Photographers


Harvey_Stein_01.jpg


Hot off the presses is this fab new book from Harvey Stein.

"The first photographic encounter renowned New York street photographer Harvey Stein had with Harlem was when he documented the annual African American parade on Malcolm X Boulevard in 1990. Swept away by the spirit and humanity of the legendary neighborhood and its inhabitants, Stein continued to photograph Harlem for 23 years from 1990 to 2012. His close-up, evocative portraits of the people of Harlem are published for the first time in 'Harlem Street Portraits' (Schiffer Publishing, October 2013). Accompanying the photographs are essays by African American activist, writer and teacher Herb Boyd, and writer and third generation New Yorker, Miss Rosen."

"No amount of words can deliver what one glance can, and chances are that one glance into Harvey's book and the engrossing images will lead to another. And if you look with enough love and introspection, I will not be surprised if you find something personal, something reminiscent of places you have been and people you would be glad to know." - Herb Boyd

Harvey will be signing copies on Wednesday, October 15th, 2013, at Rizzoli, NYC. 

Harvey_Stein_02.jpg

Harvey_Stein_03.jpg

Harvey_Stein_04_01.jpg

All images © Harvey Stein 

Harvey_Stein_Harlem-Rizzoli.jpg

Coming up in NYC: November 14th, a conversation with Herb Boyd and Harvey Stein, and book signing, at Sister's Uptown Bookstore; November 17th, Talk and Book Signing, B&H Event Space.

Michele Ravasio CARS_1_OK.jpg


Michele Ravasio sent these over from Milan, part of his project 'The Other Cars.'

"There are SUVs, there are Smarts, and then... then there are the other cars."

"The ones you do not expect, the ones you should better demolish, the ones that consume too much, the old-fashioned ones, the ones that you even don't know how they manage to start, but that are still there, parked along Milanese streets, some of them with a meek look, a sad face, others still with a proud and confident bearing. Those muzzles, those flanks, those headlights, those bumpers, those plates, and above all the owners of those vehicles, seem having a say on what we are experiencing, on this difficult period, between economic crisis and globalization."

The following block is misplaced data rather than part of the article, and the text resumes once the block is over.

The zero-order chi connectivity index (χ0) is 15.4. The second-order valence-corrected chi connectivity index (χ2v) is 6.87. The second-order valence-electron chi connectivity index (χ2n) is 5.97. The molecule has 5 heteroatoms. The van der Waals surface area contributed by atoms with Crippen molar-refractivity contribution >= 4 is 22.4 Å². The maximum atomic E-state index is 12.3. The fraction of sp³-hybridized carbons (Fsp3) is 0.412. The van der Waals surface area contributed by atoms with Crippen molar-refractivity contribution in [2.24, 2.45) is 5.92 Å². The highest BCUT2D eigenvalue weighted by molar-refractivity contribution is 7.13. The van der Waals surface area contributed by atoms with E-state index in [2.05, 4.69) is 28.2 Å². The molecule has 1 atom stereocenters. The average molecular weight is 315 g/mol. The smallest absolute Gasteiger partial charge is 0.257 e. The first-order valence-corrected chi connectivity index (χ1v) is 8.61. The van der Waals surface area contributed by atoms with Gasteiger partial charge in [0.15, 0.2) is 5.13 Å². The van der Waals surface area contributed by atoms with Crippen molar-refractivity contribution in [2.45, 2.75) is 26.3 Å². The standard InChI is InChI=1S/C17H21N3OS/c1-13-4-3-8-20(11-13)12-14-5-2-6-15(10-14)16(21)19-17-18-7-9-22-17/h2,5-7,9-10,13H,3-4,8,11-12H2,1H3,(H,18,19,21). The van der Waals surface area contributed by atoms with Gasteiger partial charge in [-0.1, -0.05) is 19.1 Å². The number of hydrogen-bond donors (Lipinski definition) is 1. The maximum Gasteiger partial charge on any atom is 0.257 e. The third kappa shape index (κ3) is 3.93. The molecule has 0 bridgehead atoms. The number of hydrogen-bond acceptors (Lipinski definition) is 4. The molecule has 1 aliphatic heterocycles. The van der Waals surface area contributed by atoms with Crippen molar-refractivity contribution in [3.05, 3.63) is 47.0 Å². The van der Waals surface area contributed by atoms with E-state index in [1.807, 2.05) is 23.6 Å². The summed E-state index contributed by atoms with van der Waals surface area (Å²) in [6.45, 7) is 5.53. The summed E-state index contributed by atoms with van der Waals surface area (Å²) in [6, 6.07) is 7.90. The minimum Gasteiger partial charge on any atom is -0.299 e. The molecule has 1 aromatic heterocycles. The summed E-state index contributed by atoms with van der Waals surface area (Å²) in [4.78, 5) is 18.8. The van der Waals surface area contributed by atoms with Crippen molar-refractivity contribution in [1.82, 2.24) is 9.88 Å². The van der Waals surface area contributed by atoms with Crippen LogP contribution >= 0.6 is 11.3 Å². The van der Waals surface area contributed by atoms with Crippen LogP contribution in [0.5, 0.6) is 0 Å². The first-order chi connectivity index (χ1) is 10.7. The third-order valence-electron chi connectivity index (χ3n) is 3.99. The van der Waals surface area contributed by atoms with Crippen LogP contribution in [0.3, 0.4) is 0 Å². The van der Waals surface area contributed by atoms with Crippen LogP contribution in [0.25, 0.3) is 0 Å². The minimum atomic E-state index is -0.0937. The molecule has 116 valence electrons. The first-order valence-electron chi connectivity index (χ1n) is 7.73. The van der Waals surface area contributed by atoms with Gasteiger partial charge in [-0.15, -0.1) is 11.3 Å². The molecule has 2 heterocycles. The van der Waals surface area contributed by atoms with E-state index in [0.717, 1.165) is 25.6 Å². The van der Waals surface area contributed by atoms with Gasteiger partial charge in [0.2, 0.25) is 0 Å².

Michele Ravasio CARS_7_OK.jpg

Michele Ravasio CARS_12_OK.jpg

Michele Ravasio CARS_15_OK.jpg

Michele Ravasio CARS_20_OK.jpg

Michele Ravasio CARS_21_OK.jpg

Michele Ravasio CARS_25_OK.jpg

Michele Ravasio CARS_16_OK.jpg

All images © Michele Ravasio

Mike_Tittel_05.jpg


A selection of fun, ambiguous images from Mike Tittel's ongoing series 'Behavior.' 

"I am very interested in how photography can tell a global, universal story. Through visual approaches that rely on consistency and honesty, I can tell human stories no matter where I am in the world. Themes of disconnectedness, being on the verge of change and human behaviors are what my work explores."

Mike_Tittel_03.jpg


Mike_Tittel_02.jpg

Mike_Tittel_01.jpg

All images © Mike Tittel

Laura_Glabman_2.jpg


Long Island resident Laura Glabman's project reminds us of the devastation caused by Superstorm Sandy, in the shape of dead trees. She says: "'The Spring After The Storm' is a continuation of my 'Neighborhood Investigations' series where I look towards the familiar to find the groundwork for my shooting sprees. It takes years of gardening, pruning, and shaping to create and maintain the identity of a neighborhood. In one day, this foundation of hopes and dreams was swept away in the flood waters of the hurricane."

Laura_Glabman_1.jpg

Laura_Glabman_3.jpg